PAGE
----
‘Country boys’ who respect tribal ways: UK army chief calls on countries to give Taliban ‘space to show their credentials’
18 Aug, 2021 10:36 / Updated 2 hours ago
Mullah Abdul Ghani Baradar and other delegation members. © Reuters / Alexander Zemlianichenko
The UK’s chief of the defence staff has called for nations to give the ‘country boys’ from the Taliban “space to form a government,” saying his assessment is that this group is “more reasonable” and “less repressive.”
General Sir Nick Carter, who leads the British armed forces, issued his assessment on Wednesday after speaking to former Afghan president Hamid Karzai, who is set to meet with the Taliban imminently.
“It may well be a Taliban that is more reasonable,” Carter stated, adding that his assessment is that the group is “less repressive” than in the past, pointing to “the way it is governing Kabul at the moment.” Describing the leadership of the group, Carter called the Taliban “country boys” who respect the traditional “Pashtunwali” tribal way of life, as well as the code of conduct held by that group.
The high-ranking military figure indicated that the Taliban has learned from its past regime and is set to take a more moderate approach, as its members do not “want to become international pariahs again.”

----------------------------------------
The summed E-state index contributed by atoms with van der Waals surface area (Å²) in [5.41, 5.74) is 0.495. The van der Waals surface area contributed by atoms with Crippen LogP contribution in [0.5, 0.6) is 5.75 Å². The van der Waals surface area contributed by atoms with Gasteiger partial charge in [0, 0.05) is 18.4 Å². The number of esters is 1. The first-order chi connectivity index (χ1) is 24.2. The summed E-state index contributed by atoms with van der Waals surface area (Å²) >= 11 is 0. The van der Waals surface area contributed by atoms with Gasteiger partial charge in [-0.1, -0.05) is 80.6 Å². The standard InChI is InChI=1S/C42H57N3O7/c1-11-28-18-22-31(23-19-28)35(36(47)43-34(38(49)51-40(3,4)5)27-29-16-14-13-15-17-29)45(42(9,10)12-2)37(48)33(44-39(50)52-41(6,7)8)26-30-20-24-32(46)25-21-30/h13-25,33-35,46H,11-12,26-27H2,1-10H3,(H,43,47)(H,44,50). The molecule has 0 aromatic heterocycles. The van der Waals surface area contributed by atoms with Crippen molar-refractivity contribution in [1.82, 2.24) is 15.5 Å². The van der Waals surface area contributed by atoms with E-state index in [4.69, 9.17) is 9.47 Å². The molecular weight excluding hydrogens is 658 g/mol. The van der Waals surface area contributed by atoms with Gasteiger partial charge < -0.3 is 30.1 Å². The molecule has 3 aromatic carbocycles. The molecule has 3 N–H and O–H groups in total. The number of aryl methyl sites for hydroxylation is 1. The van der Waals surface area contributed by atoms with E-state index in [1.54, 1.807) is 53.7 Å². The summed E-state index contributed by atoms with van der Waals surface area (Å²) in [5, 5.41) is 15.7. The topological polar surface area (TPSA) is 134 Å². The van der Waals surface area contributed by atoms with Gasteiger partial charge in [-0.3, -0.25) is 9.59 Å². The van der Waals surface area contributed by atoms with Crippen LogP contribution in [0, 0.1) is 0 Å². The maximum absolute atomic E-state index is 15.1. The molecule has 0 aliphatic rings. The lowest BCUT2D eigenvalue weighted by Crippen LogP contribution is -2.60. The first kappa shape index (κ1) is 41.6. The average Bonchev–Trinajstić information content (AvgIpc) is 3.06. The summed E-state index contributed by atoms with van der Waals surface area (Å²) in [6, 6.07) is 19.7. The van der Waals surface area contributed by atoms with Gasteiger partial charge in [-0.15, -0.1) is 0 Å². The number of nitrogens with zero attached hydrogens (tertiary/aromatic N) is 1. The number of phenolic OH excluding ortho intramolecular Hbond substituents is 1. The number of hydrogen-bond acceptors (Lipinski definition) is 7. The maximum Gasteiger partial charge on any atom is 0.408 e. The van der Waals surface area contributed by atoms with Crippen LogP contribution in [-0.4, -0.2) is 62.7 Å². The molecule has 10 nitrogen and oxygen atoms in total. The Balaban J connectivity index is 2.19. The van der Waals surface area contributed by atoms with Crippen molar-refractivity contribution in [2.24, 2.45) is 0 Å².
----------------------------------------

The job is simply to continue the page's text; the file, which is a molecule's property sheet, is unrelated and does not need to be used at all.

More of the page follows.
We have to be patient, we have to hold our nerve and we have to give them the space to form a government and we have to give them the space to show their credentials.
Citing the ongoing evacuation of UK personnel and refugees from Afghanistan, Carter said the British Army is “cooperating with the Taliban on the ground” and, in the short time since Kabul fell, they have formed “a very straightforward relationship.”
The senior UK military figure’s assessment comes after the Taliban held its first press conference since seizing control of the Afghan capital Kabul. Addressing reporters globally, the Taliban called on the world to trust that the group would implement law and order in the country, rather than return to the rule seen when it previously controlled Afghanistan. Taliban spokesperson Zabihullah Mujahid pledged to ensure the security of foreign embassies and aid organizations, as well as to protect the rights of women under the laws of Sharia.
Despite the UK military chief’s suggestion that the Taliban has changed, some parts of Afghanistan have already reported regressing to a situation similar to the group’s previous administration. In areas that were captured by the militant group, women were sent home from their jobs and told to send male relatives to replace them, while adverts depicting women have been covered up in some cities, raising concerns about women’s rights in a Taliban-controlled Afghanistan. Human rights groups have also warned that thousands of citizens in the country are at risk of reprisals for supporting the ousted government or NATO forces in opposing the Taliban, sparking an evacuation of interpreters who aided the US and UK armies, as well as their families.